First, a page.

Also see Bob's review of The Things You Least Expect
Originally produced by the Manhattan Theatre Club in its cabaret space on East 73rd Street, this five-person revue (with six featured musicians) benefits greatly from an intimate setting. Although still a bit shrill when the high notes are hit in the brassy numbers, the sound here is a major improvement and allows the singers to create lovely, soft and intimate, caressing vocalizations. Is it a forlorn hope that we might someday have the heavenly experience of seeing an unmiked performance of Ain't Misbehavin' with a cast as fine as the one at Two River? "Nobody knows, do one?"
As I noted in 2003, Ain't Misbehavin' is not just a series of songs. As conceived and directed by Richard Maltby, Jr., back in 1978, it re-recreates a style of performance employed by black singers and musicians in nightclubs at least as far back as the 1920s and '30s. This style was built around jazz music, the blues, novelty songs and tap and eccentric dancing, and included dressing up in colorful style, letting one's hair down, smiling through the tears and displaying a bravado which said, "I like me just as I am, and, if you respect that, we can have fun together." As we get further and further from that era, it becomes clearer than ever just how ingenious the creators of this show were to recreate it for us.
The personality of the larger than life Fats Waller is the keystone for the evening. Whether the songs are associated with Waller as composer, sometime lyricist, stride pianist and/or singer, the context makes us feel that they are extensions of his on stage persona. The lyrics are by a variety of writers. The name of Andy Razaf appears more than any other and on the most quintessential Waller songs ("Ain't Misbehavin'," "Honeysuckle Rose"). Several outstanding composers and lyricists of the era are represented. Even such songs as closely associated with Waller as "'T Ain't Nobody's Business If I Do" and "Fat and Greasy" turn out to have been written by the largely forgotten team of Porter Grainger and Charlie Johnson. Some of Waller's great instrumentals have been well adorned with lyrics by Maltby. The result is that Ain't Misbehavin' treats us to about thirty mostly terrific songs.
Director Saundra McClain has identified each character with the first name of the original cast member whose role and songs are being performed. For those who saw the original production, as well as those who own the cast album, their names provide a nostalgic reference point which enhances one's enjoyment of the proceedings. Wisely, McClain does not have her performers try to imitate the originals, yet the acting, costumes, and performance style combined with the arrangements and songs are more than sufficient to evoke indelible memories. McClain's energetic staging is never overly frenetic, and allows the more muted colors of the musical rainbow on hand to achieve full resonance.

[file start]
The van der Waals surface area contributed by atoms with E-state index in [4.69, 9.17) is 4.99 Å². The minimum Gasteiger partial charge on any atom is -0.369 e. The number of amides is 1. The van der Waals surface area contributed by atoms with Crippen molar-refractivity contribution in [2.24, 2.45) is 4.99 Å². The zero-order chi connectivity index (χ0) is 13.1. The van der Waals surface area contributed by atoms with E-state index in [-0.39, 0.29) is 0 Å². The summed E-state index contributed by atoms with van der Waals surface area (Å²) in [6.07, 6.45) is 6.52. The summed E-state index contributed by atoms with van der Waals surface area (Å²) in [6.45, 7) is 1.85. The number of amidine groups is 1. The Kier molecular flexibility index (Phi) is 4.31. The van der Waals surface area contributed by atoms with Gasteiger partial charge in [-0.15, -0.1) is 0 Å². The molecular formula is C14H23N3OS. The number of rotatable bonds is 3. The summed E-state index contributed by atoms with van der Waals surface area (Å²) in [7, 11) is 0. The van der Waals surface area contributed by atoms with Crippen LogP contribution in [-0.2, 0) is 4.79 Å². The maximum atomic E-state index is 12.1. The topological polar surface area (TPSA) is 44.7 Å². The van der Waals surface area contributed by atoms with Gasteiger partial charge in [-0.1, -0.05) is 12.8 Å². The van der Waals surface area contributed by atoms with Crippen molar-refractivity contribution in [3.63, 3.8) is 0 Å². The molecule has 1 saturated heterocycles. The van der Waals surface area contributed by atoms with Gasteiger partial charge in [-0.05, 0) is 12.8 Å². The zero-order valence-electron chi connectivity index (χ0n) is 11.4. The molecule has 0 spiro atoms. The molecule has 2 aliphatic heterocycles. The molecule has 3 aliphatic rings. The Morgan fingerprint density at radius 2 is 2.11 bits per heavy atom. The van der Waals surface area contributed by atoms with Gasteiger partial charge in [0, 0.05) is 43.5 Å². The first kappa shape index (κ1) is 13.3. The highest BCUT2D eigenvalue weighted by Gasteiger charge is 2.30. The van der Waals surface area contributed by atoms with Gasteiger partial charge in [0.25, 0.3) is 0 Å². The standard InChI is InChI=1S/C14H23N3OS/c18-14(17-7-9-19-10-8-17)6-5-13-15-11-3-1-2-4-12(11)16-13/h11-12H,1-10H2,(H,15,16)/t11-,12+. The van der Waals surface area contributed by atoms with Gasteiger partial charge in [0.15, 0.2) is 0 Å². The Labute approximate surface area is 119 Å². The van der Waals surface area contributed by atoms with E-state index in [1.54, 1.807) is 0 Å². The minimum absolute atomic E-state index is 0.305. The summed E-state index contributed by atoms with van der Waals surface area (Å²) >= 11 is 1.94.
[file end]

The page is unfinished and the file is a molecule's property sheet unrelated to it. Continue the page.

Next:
Whether singing solo or in various combinations with one another, each performer retains his or her individual presence. Our Nell (Carter) is Kathleen Murphy Jackson. Her performance is exemplary. I was especially taken with her "I've Got a Feeling I'm Falling." Her beautiful, richly tender voice and perceptive interpretation of the lyric are to be treasured. Lucy Shropshire is the exuberant Armelia (McQueen). She exudes delight singing Squeeze Me. Rebecca C. Covington is Charlaine (Woodard) who wanders into the nightclub where the others are gathered. She delivers a lovely "Keepin' Out of Mischief Now." All of the ladies dexterously deliver the comic high jinx.
The lithe Charles E. Wallace is a most likeable Andre (DeShields). No one may ever again capture the pure insinuating evil that DeShields brought to "The Viper's Drag." However, Wallace's silky smooth dancing and innate charm are a joy in and of themselves. Praise is due to Byron Easley for his excellent choreography here.
James Alexander sings and moves well as Ken (Page). There is no doubting his talent. However, in this instance, the casting is less than ideal. It is this role which most personifies "Fats" Waller himself. Alexander has neither the physical size nor the vocal style to evoke Waller. Ken Page (or Waller himself) is the prototype for the singer of "Your Feet's Too Big" and "Fat and Greasy," Waller's "uptown" exuberant comic gems.
One cannot overpraise the terrific on-stage six-man combo led by pianist Ronald Metcalf. The entr'acte deservedly stops the show. Of course, credit must also go to Luther Henderson's now classic arrangements. Moira Shaughnessy's parade of colorful costumes delight the eye and the settings by Harry Feiner are effectively evocative. I particularly enjoyed the signage for such Harlem hot spots as the Cotton Club and the Apollo Theatre.
Almost every number here is a highlight, from the boisterous "'T Ain't Nobody's Biz-ness If I Do" to the striding, uptempo title ballad to the heartbreaking "Black and Blue." It is hard to imagine anyone who would fail to enjoy Two River's production of Ain't Misbehavin'.
Ain't Misbehavin' continues performances through October 22, 2006 at the Two River Theatre Company, 21 Bridge Street, Red Bank, NJ 07701. Box Office: 732-345-1400. Online: www.trtc.org/
Conceived and originally directed by Richard Maltby, Jr.;
directed by Saundra McClain